Presentation, management, and outcomes of cauda equina syndrome up to one year after surgery, using clinician and participant reporting: A multi-centre prospective cohort study

Lancet Reg Health Eur. 2022 Nov 17;24:100545. doi: 10.1016/j.lanepe.2022.100545. eCollection 2023 Jan.

Abstract

Background: Cauda equina syndrome (CES) results from nerve root compression in the lumbosacral spine, usually due to a prolapsed intervertebral disc. Evidence for management of CES is limited by its infrequent occurrence and lack of standardised clinical definitions and outcome measures.

Methods: This is a prospective multi-centre observational cohort study of adults with CES in the UK. We assessed presentation, investigation, management, and all Core Outcome Set domains up to one year post-operatively using clinician and participant reporting. Univariable and multivariable associations with the Oswestry Disability Index (ODI) and urinary outcomes were investigated.

Findings: In 621 participants with CES, catheterisation for urinary retention was required pre-operatively in 31% (191/615). At discharge, only 13% (78/616) required a catheter. Median time to surgery from symptom onset was 3 days (IQR:1-8) with 32% (175/545) undergoing surgery within 48 h. Earlier surgery was associated with catheterisation (OR:2.2, 95%CI:1.5-3.3) but not with admission ODI or radiological compression. In multivariable analyses catheter requirement at discharge was associated with pre-operative catheterisation (OR:10.6, 95%CI:5.8-20.4) and one-year ODI was associated with presentation ODI (r = 0.3, 95%CI:0.2-0.4), but neither outcome was associated with time to surgery or radiological compression. Additional healthcare services were required by 65% (320/490) during one year follow up.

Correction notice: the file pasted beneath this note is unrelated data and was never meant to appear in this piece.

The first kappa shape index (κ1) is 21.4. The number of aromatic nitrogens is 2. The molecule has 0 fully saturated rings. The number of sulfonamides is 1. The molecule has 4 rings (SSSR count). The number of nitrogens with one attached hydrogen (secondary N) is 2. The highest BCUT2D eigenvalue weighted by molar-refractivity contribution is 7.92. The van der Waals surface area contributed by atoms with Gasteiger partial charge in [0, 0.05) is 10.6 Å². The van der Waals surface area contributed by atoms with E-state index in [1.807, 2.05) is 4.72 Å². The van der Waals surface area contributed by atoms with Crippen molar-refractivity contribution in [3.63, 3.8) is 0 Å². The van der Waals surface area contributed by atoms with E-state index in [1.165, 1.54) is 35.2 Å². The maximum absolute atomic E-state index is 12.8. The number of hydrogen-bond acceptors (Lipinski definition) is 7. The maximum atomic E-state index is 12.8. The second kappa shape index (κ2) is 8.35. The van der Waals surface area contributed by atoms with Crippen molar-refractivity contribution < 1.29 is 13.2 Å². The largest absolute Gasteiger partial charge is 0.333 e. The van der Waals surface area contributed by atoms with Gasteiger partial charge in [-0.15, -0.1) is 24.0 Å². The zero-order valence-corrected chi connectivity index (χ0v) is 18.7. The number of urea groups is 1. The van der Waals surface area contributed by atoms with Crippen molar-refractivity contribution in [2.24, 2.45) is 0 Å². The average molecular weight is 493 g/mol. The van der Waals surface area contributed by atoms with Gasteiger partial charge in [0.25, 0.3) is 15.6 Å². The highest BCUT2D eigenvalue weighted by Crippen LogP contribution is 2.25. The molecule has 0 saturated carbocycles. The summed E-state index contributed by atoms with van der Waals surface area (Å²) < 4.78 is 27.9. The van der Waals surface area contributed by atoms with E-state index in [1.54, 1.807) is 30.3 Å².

Interpretation: Post-operative functional improvement occurred even in those presenting with urinary retention. There was no association between outcomes and time to surgery in this observational study. Significant healthcare needs remained post-operatively.

Funding: DCN Endowment Fund funded study administration. Castor EDC provided database use. No other study funding was received.

Keywords: Back pain; Cauda equina syndrome; Cohort study; Spinal surgery; Urinary retention.